For want of precise testimony we do not know how the particular passages were decided on. Most likely the presiding bishop chose them at the assembly itself; and it is obvious that on the occurrence of certain festivals the Scripture relating to them would be read. Little by little a more or less definite list would naturally result from this method. St. John Chrysostom in a homily delivered at Antioch exhorts his hearers to read beforehand the Scripture passages to be read and commented on in the Office of the day (Homilia de Lazaro, iii, c. i). In like manner other Churches would form a table of readings. In the margin of the manuscript text it was customary to note the Sunday or liturgical festival on which that particular passage would be read, and at the end of the manuscript, the list of such passages, the Synaxarium or Capitulare, would be added. Transition from this process to the making of an Evangeliarium, or collection of all such passages, was easy. Gregory is of opinion that we possess fragments of Evangeliaria in Greek dating from the fourth, fifth and sixth centuries, and that we have very many from the ninth century onwards (according to Gregory they number 1072). In like manner, we find Lectionaries in the Latin Churches as early as the fifth century. The Comes of the Roman Church dates from before St. Gregory the Great (P.L., XXX, 487-532). From the tenth century onwards we find the Gospel lessons, together with the Epistles and prayers, united in a new liturgical book, called the Missal.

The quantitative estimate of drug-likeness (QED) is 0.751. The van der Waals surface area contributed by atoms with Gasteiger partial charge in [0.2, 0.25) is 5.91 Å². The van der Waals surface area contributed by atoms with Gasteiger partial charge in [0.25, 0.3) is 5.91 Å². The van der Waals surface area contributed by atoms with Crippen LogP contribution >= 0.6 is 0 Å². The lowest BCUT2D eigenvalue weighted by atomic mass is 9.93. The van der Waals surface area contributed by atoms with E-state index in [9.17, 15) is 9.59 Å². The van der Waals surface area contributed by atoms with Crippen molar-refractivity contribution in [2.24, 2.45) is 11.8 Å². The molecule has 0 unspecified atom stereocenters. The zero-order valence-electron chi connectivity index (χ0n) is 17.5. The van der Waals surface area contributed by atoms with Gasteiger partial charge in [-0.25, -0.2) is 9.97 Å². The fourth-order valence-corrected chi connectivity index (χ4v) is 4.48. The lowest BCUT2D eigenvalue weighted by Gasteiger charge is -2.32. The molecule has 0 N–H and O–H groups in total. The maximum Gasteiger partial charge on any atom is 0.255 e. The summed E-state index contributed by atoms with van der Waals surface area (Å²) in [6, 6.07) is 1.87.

Evangeliaria and the Text of the New Testament
Evangeliaria have little importance for the critic of the Gospel text. At the time when the various Gospel passages began to be collected in book-form for use in liturgical reunions, the various families of the Gospel text and its translations were already in existence; and those Evangeliaria simply reproduce the particular text favoured by the Church which compiled it.
They have even exercised an unfortunate influence on the more recent manuscripts of the Gospels; certain additions of a liturgical nature (e.g., in illo tempore; dixit Dominus) which were set at the beginning or end of a reading, have found their way into the text itself. But in the official text of the Vulgate, and in modern editions of the Greek text, owing to the labours of bible scholars like Tischendorf, Westcott and Hort, these liturgical glosses are very rare. We notice one example in the Vulgate text: Luke, vii, 31 (ait autem Dominus).
Evangeliaria and Liturgy
It is especially from a liturgical point of view that the study of Evangeliaria is interesting. The general method of Greek Evangeliaria is uniform: the first part contains the Gospels of the Sundays beginning with Easter; the second part gives the Gospels for the festivals of the saints beginning with 1 September.
In the Churches of the West the distribution of the Gospel pericopes was more divergent because of the various rites. And the ceremonial followed in the reading of the Gospel presents many differences of usage between one church and another, which it would be too long to treat of here.